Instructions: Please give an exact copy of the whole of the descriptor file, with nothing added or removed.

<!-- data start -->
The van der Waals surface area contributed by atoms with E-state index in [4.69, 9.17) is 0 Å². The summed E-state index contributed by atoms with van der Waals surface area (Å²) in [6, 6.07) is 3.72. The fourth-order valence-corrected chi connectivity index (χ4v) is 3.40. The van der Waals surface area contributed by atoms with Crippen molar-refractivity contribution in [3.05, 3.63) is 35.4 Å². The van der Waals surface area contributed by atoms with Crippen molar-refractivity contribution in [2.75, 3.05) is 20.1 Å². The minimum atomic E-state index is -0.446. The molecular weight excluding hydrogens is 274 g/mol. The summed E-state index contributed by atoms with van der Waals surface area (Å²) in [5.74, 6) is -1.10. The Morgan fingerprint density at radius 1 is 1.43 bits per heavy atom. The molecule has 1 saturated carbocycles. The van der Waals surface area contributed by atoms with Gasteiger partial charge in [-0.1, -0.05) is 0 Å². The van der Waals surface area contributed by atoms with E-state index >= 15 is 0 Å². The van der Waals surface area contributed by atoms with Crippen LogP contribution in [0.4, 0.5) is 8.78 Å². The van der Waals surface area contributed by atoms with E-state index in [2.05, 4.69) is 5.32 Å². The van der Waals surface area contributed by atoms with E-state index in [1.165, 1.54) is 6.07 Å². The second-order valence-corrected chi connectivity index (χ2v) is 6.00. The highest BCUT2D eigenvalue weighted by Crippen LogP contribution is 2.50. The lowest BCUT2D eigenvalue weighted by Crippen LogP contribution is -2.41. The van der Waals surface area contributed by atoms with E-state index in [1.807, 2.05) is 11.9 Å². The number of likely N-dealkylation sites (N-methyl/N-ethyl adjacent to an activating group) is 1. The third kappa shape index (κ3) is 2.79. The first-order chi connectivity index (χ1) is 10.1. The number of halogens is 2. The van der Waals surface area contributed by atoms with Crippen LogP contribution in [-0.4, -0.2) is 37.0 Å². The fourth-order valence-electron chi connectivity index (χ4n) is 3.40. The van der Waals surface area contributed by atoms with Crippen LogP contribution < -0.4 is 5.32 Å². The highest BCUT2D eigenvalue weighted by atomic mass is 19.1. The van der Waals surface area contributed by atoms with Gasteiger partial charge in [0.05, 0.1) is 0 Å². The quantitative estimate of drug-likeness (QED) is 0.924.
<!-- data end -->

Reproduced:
The van der Waals surface area contributed by atoms with E-state index in [4.69, 9.17) is 0 Å². The summed E-state index contributed by atoms with van der Waals surface area (Å²) in [6, 6.07) is 3.72. The fourth-order valence-corrected chi connectivity index (χ4v) is 3.40. The van der Waals surface area contributed by atoms with Crippen molar-refractivity contribution in [3.05, 3.63) is 35.4 Å². The van der Waals surface area contributed by atoms with Crippen molar-refractivity contribution in [2.75, 3.05) is 20.1 Å². The minimum atomic E-state index is -0.446. The molecular weight excluding hydrogens is 274 g/mol. The summed E-state index contributed by atoms with van der Waals surface area (Å²) in [5.74, 6) is -1.10. The Morgan fingerprint density at radius 1 is 1.43 bits per heavy atom. The molecule has 1 saturated carbocycles. The van der Waals surface area contributed by atoms with Gasteiger partial charge in [-0.1, -0.05) is 0 Å². The van der Waals surface area contributed by atoms with E-state index >= 15 is 0 Å². The van der Waals surface area contributed by atoms with Crippen LogP contribution in [0.4, 0.5) is 8.78 Å². The van der Waals surface area contributed by atoms with E-state index in [2.05, 4.69) is 5.32 Å². The van der Waals surface area contributed by atoms with E-state index in [1.165, 1.54) is 6.07 Å². The second-order valence-corrected chi connectivity index (χ2v) is 6.00. The highest BCUT2D eigenvalue weighted by Crippen LogP contribution is 2.50. The lowest BCUT2D eigenvalue weighted by Crippen LogP contribution is -2.41. The van der Waals surface area contributed by atoms with E-state index in [1.807, 2.05) is 11.9 Å². The number of likely N-dealkylation sites (N-methyl/N-ethyl adjacent to an activating group) is 1. The third kappa shape index (κ3) is 2.79. The first-order chi connectivity index (χ1) is 10.1. The number of halogens is 2. The van der Waals surface area contributed by atoms with Crippen LogP contribution in [-0.4, -0.2) is 37.0 Å². The fourth-order valence-electron chi connectivity index (χ4n) is 3.40. The van der Waals surface area contributed by atoms with Crippen LogP contribution < -0.4 is 5.32 Å². The highest BCUT2D eigenvalue weighted by atomic mass is 19.1. The van der Waals surface area contributed by atoms with Gasteiger partial charge in [0.05, 0.1) is 0 Å². The quantitative estimate of drug-likeness (QED) is 0.924.